The bigger V-8 of 1970 hinted that a bigger Eldo was on the way. But though the mostly new 1971 edition was 6.3 inches longer between wheel centers, it was just 0.6-inch longer overall and only
1973 Cadillac Eldorado
some 75 pounds heavier. Even so, the more rounded styling made it look far bulkier than its crisply chiseled forebears, and most of the extra wheelbase went ahead of the firewall, not into the cockpit. All of which later moved Automobile Quarterly to lament that “there is absolutely no logical reason for owning [this] Eldorado…. In terms of efficiency it ranks somewhere near zero…. In terms of handling it is a barge compared with the very nice car it was six years ago. It also has the thirstiest engine in production.”
1973 Cadillac Eldorado
But if this Eldorado seemed outsize then, let alone now, it was precisely what the luxury market wanted for most of the self-indulgent Seventies. Sales bear this out. Bolstered by a revived Eldorado convertible (replacing the de Ville ragtop), this series recorded sizeable production gains through 1973, dipped in Energy Crisis ’74, recovered in 1975-76, then soared to a record 47,000 in swan-song 1977-78.
1973 Cadillac Eldorado
The front-wheel-drive Eldorados were restyled stem to stern. A new egg crate grille was seen. The front bumper had an angular, in-and-out look with wide spread vertical guards. Parking lamps wrapped around the body corners. On the sides of the cars, a thin rub molding ran from behind the forward wheel housing and stretched nearly to the round, rear side marker lamps, which had wreath and crest ornamentation. Gone were the vertical rear fender breaks (along with the windsplit trim), but fender skirts and bright underscores were used again. An Eldorado script was seen behind the front wheel opening. The deck lid still bulged up at the top center, but was flatter along its rear face. The rear bumper was flatter and straighter, too. Vertical taillamps looked somewhat like the previous type, but with the heavy chrome housings deleted. They slanted slightly forward at the same angle as the fender line. Standard Eldorado extras included Automatic Level Control, new energy absorbing bumper system, “coach” windows for coupes and the 500 cubic inch V-8.
Year-to-year changes were too numerous to list here, but the 500 V-8 persisted through ’76 (with fuel injection optional from early 1975), after which a more responsible new 425 took over. Styling was freshened for ’75 with skinless rear wheels, a pronounced beltline dip, and rectangular quad headlights; four-wheel disc brakes were standardized for ’76. There were always plenty of interesting options, such as the coupe’s Custom Cabriolet roof (from 1972), fancy Custom Biarritz and two-tone Biarritz Classic packages (from late ’76), “Track Master” rear anti-lock brakes (1972), even a driver’s airbag (a few for ’74). Horsepower withered with progressively tightening emissions limits — drastically with the switch from SAE gross to more realistic net ratings — but usable performance wasn’t much affected. Prices went the other way, breaking the $10,000 barrier in ’75.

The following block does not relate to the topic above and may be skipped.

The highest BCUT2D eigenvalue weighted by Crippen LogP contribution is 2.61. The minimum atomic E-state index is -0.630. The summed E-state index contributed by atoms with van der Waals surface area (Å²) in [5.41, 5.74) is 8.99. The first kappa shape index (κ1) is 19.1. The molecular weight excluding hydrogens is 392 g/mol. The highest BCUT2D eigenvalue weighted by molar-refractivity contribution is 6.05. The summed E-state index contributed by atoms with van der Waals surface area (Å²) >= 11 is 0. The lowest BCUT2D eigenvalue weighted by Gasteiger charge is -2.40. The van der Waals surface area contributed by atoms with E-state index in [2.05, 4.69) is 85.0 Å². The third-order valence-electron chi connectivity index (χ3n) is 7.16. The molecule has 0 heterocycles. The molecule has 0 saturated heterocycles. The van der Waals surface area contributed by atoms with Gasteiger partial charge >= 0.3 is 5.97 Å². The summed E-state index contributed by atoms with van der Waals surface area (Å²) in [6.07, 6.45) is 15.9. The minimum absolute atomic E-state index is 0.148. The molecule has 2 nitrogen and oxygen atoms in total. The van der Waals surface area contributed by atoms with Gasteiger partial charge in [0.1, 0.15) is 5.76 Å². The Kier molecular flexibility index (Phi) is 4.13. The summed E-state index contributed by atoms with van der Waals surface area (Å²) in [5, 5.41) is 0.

By then, the ultimate owner-driver Cadillac was the new Seville, a compact four-door priced at $12,479, but the soft-top Eldorado made a big splash for ’76 as Detroit’s last factory-built convertible. Though Cadillac had held out longest against the steady, industry-wide drop in ragtop demand, there was no reason to persist by mid-decade. But the sales staff, seeing a golden profit opportunity, ordered a final run of 14,000 Convertibles — up 60 percent on 1975 output. Announcing “the last of a magnificent breed,” they then really hyped things with 2000 special all-white commemoratives. Cadillac kept the very last one of those, but rabid speculators quickly bid the others up to three times the suggested $11,049 sticker price — all to no avail. As time would prove, of course, this “last convertible” really wasn’t, and the open-air Eldorado would return.
L-78 x 15
Calais & DeVille
The chassis features are the same as 1972 except overall length is two inches more on Calais/DeVilles/Broughams; one inch more for Seventy-Fives; one inch less for Eldorados.
2-door Hardtop Coupe
V-8 Overhead valves. Cast iron block
500 cubic inches (8.2 L)
Bore & stroke
4.300 x 4.304 inches
Brake horsepower (SAE gross)
365 @ 4400 rpm
535 @ 3000 rpm
Rochester four-barrel Quadrajet model 4MV (Eldorado type)
Trackmaster for Eldorado only
Automatic Climate Control
Fan type rear window defogger
Grid type rear window defogger
Door edge guards in 2-door
Power door locks
Power door locks with electric seat back release in coupes and convertibles
One piece front and rear floor mats
Soft Ray tinted glass
Remote control right mirror
AM/FM pushbutton Radio
AM/FM signal-seeking stereo Radio
AM/FM radio with tape
Padded vinyl roof
Shoulder belts in convertible front seat or rear seat